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October, 2017 >>

De novo descending aorta thrombus in a patient with metastatic colorectal cancer: A case report

Om Parkash, Adil Ayub, Buria Naeem, Saeed Hamid  ( Aga Khan University Hospital, Karachi, Pakistan )

Abstract

Thromboembolic events in patients with cancer are frequently reported in literature and usually involve the venous circulation. De novo thrombus formation in the arterial system without any underlying atherosclerosis, dissection or aneurysm is extremely rare. We report the case of a patient with metastatic colorectal carcinoma who developed a thrombus in the descending aorta without any intervention or risk factors. The patient presented with non-specific gastrointestinal symptoms. A CT scan revealed an aortic thrombus obstructing 70% of the lumen. She opted for no treatment of her thrombus and was later complicated by extensive lower limb emboli. Patients with aortic thrombosis usually present with subtle symptoms which may be underestimated by both the patient and the physician. A high index of suspicion is required for early recognition and prevention of complications.

Keywords: Thrombus, Arterial, Descending aorta, Cancer, Colorectal Carcinoma, Case report.
 
Introduction

The increased risk of thromboembolic events in malignancy is well documented in literature and has many causes including chemotherapy, surgical intervention, immobilization and malignancy induced hypercoagulability.1 An aortic thrombus however is extremely rare in patients with cancer. In the absence of underlying atherosclerosis, dissection and aneurysm, it may be related to factors predisposing to the formation of clots such as sepsis, autoimmune disease, disseminated intravascular thrombosis and polycythemia.2,3 We report the case of a patient with metastatic colorectal cancer who was found to have an incidental descending aorta thrombus without any predisposing factors. To our knowledge, there is no such case documented in literature.

Case Presentation


A 55-year-old lady, nondiabetic, nonhypertensive presented to our emergency department (Aga Khan University, Karachi, Pakistan; August, 2010) with abdominal distension and constipation. She had recently presented with complaints of bleeding per rectum for 1 month. Colonoscopy at that time revealed a rectal mass 5 cm from the anal verge and biopsy confirmed the diagnosis of a well-differentiated adenocarcinoma for which she had refused any treatment. Abdominal X-ray at the current visit showed colonic obstruction with distentended bowel loops. CT scan revealed a rectal mass with liver metastasis and an incidental finding of a descending aorta thrombus, obstructing 70% of the lumen (Figure).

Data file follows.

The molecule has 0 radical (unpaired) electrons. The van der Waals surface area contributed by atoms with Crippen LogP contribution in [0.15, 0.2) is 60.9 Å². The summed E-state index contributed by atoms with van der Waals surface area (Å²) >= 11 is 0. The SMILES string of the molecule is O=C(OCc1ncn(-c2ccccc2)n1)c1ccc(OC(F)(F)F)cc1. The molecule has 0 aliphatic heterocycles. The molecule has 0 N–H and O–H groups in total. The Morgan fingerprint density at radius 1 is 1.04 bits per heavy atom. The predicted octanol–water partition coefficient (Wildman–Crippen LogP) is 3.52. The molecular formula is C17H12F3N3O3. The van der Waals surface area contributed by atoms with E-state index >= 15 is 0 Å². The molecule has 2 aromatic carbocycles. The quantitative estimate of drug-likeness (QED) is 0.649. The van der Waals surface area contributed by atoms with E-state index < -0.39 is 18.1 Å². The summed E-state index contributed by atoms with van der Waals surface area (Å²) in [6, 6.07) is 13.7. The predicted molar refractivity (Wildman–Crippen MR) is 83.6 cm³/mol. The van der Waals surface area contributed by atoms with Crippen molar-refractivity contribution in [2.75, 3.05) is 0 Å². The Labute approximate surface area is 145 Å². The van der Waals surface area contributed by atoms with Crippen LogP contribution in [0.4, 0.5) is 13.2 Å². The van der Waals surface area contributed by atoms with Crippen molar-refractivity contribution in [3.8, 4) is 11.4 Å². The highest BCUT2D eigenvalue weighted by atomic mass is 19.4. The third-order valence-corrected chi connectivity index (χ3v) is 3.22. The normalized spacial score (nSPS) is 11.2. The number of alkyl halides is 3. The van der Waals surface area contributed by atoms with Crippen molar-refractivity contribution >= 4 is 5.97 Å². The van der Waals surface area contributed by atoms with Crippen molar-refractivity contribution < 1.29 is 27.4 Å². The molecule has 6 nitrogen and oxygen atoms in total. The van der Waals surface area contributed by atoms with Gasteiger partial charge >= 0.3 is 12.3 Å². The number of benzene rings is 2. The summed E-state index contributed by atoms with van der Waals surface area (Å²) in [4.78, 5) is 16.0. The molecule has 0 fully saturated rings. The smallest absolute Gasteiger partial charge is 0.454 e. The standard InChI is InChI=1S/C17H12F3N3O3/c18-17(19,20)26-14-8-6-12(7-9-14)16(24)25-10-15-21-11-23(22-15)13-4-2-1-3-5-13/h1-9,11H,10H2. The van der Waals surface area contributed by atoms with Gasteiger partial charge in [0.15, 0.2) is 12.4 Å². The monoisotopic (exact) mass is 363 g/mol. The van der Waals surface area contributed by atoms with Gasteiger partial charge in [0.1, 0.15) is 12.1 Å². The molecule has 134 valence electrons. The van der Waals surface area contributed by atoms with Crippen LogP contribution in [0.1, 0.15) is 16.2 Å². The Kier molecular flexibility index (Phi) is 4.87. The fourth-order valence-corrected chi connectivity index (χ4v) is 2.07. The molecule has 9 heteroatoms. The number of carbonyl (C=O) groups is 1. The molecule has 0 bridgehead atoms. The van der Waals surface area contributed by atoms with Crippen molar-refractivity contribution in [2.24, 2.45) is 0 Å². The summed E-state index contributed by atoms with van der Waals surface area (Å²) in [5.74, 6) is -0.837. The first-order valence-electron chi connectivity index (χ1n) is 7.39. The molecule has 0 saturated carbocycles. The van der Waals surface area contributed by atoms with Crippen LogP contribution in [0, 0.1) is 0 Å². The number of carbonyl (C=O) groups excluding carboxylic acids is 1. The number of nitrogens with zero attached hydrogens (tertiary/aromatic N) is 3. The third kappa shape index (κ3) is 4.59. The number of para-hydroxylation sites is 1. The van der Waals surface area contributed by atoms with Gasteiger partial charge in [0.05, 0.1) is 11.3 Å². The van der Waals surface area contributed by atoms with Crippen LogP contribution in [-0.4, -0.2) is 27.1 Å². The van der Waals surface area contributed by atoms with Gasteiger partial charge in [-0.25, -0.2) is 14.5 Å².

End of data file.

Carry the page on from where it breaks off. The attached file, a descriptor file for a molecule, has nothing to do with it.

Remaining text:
Her Cardiovascular examination was unremarkable. There was no evidence of aneurysm, dissection or atherosclerosis. Further laboratory work-up for autoimmune and coagulation disorders, such as anti-phospholipid syndrome, protein-S, protein-C and anti-thrombin III deficiency was negative. There was no significant cardiovascular history. EKG was normal and transthoracic echography didn't reveal any valvular lesions or chamber abnormalities.

The patient was shifted to the operating room and a diverting colostomy was performed. A sigmoidoscopy ± stenting was planned, but she refused any further treatment and was discharged on palliative care. Three months later, she presented with severe leg swelling and a doppler ultrasound examination revealed extensive echogenic emboli involving whole of the left lower limb. Unfractionated heparin was started which was stopped later due to patient's wish to discontinue any form of treatment. Her condition deteriorated and she died 2-weeks later of multiple organ failure.
 
Discussion

A review of literature shows only a few cases of aortic thrombosis in cancer patients. Out of these patients, all except two had received chemotherapy for their primary disease which is a known predisposing factor for thromboembolic disease.3 Among these two cases that developed de novo thrombosis, one patient was a known case of protein c and protein s deficiency4 and the other one5 underwent invasive pelvic surgery, both  identified as potential causes for the thrombus formation. In our patient, no risk factors or interventions were identified for the formation of thrombus.

Recognition of aortic thrombosis is important because it constitutes a dangerous condition and exposes the patient to potentially preventable complications such as peripheral embolism, ischaemia and angina. Patients usually present with subtle or no symptoms which may be underestimated by both the patient and the physician.6 This was seen in the present case where the patient refused any management for the aortic thrombus. The only identifiable source of her lower extremity emboli was the thrombus in the descending aorta.